Please use this identifier to cite or link to this item: https://doi.org/10.1136/heartjnl-2013-304592
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dc.titleAlmanac 2013: Cardiac arrhythmias and pacing
dc.contributor.authorLiew, R.
dc.date.accessioned2016-06-01T10:26:39Z
dc.date.available2016-06-01T10:26:39Z
dc.date.issued2013-10
dc.identifier.citationLiew, R. (2013-10). Almanac 2013: Cardiac arrhythmias and pacing. Heart 99 (19) : 1398-1407. ScholarBank@NUS Repository. https://doi.org/10.1136/heartjnl-2013-304592
dc.identifier.issn13556037
dc.identifier.urihttp://scholarbank.nus.edu.sg/handle/10635/124705
dc.description.abstractImportant advances have been made in the past few years in the fields of clinical cardiac electrophysiology and pacing. Researchers and clinicians have a greater understanding of the pathophysiological mechanisms underlying atrial fibrillation (AF), which has transpired into improved methods of detection, risk stratification, and treatments. The introduction of novel oral anticoagulants has provided clinicians with alternative options in managing patients with AF at moderate to high thromboembolic risk and further data has been emerging on the use of catheter ablation for the treatment of symptomatic AF. Another area of intense research in the field of cardiac arrhythmias and pacing is in the use of cardiac resynchronisation therapy (CRT) for the treatment of patients with heart failure. Following the publication of major landmark randomised controlled trials reporting that CRT confers a survival advantage in patients with severe heart failure and improves symptoms, many subsequent studies have been performed to further refine the selection of patients for CRT and determine the clinical characteristics associated with a favourable response. The field of sudden cardiac death and implantable cardioverter defibrillators also continues to be actively researched, with important new epidemiological and clinical data emerging on improved methods for patient selection, risk stratification, and management. This review covers the major recent advances in these areas related to cardiac arrhythmias and pacing.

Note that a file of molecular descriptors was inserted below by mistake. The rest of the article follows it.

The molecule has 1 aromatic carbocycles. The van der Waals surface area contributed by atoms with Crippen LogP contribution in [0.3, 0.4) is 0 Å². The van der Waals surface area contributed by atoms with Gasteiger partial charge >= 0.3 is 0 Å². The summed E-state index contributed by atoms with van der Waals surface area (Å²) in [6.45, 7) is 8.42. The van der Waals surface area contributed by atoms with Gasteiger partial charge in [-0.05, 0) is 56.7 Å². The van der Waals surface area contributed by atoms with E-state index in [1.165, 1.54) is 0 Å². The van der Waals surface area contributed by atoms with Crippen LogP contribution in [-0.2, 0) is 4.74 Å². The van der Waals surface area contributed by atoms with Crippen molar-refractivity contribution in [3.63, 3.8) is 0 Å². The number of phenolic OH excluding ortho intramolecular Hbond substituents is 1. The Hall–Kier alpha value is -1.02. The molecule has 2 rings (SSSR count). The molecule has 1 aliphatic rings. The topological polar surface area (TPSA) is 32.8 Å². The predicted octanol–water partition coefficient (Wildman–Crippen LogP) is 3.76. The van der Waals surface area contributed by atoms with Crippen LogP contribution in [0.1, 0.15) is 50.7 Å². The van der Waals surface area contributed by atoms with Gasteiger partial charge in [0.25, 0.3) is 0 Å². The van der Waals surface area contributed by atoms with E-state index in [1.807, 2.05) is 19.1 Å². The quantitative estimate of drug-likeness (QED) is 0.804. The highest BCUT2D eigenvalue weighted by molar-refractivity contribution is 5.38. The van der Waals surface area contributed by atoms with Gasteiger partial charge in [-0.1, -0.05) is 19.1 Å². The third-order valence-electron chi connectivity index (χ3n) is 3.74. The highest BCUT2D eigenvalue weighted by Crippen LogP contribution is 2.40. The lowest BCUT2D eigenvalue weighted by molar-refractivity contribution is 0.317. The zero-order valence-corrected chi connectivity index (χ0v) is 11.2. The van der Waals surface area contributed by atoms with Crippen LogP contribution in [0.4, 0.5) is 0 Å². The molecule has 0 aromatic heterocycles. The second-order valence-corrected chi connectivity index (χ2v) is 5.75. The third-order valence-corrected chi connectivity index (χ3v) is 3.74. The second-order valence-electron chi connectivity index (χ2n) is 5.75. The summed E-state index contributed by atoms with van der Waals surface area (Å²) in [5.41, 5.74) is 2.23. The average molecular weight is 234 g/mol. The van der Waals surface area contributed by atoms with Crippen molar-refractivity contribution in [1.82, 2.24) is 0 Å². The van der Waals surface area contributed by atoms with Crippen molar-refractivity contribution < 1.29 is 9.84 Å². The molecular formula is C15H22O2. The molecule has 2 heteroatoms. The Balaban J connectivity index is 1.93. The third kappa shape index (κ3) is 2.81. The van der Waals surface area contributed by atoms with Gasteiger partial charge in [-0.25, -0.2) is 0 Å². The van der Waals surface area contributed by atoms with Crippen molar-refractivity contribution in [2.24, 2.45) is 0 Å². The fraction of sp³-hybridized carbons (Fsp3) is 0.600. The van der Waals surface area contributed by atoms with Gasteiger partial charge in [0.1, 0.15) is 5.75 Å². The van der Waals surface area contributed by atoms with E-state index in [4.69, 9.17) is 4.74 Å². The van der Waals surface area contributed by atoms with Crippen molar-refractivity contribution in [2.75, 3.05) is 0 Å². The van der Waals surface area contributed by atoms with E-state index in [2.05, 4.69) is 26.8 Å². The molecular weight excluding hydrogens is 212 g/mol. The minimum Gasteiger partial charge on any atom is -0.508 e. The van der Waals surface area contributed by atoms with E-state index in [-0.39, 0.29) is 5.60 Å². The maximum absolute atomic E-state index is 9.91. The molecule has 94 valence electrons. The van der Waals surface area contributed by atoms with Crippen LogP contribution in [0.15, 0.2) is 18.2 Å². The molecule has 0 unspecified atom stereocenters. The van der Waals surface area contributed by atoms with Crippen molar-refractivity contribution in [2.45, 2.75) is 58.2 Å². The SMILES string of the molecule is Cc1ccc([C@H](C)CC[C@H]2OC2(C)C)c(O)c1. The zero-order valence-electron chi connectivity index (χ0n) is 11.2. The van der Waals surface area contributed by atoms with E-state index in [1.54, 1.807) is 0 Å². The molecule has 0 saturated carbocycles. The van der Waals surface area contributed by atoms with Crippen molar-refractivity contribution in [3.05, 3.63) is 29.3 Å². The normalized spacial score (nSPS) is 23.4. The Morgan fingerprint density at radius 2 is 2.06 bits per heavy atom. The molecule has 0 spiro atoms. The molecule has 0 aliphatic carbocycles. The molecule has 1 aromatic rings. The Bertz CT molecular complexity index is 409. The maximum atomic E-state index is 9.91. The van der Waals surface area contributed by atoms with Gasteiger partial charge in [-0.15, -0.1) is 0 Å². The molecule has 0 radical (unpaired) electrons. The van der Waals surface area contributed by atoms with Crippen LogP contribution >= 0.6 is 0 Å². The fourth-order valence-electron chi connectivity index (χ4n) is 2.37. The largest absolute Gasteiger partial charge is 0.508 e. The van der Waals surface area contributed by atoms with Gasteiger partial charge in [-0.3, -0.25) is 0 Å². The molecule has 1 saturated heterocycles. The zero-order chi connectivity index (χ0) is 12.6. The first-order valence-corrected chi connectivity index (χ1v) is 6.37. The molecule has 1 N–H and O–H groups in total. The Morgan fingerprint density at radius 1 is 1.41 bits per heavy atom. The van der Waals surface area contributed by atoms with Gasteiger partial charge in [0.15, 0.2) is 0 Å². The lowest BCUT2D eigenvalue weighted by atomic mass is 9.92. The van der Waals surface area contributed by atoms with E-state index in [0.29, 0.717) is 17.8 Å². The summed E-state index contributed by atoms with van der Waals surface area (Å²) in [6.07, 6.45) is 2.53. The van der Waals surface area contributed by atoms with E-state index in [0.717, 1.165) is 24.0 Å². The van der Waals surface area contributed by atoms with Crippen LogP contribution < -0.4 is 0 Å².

dc.description.urihttp://libproxy1.nus.edu.sg/login?url=http://dx.doi.org/10.1136/heartjnl-2013-304592
dc.sourceScopus
dc.typeArticle
dc.contributor.departmentDUKE-NUS GRADUATE MEDICAL SCHOOL S'PORE
dc.description.doi10.1136/heartjnl-2013-304592
dc.description.sourcetitleHeart
dc.description.volume99
dc.description.issue19
dc.description.page1398-1407
dc.description.codenHEARF
dc.identifier.isiut000326440100006
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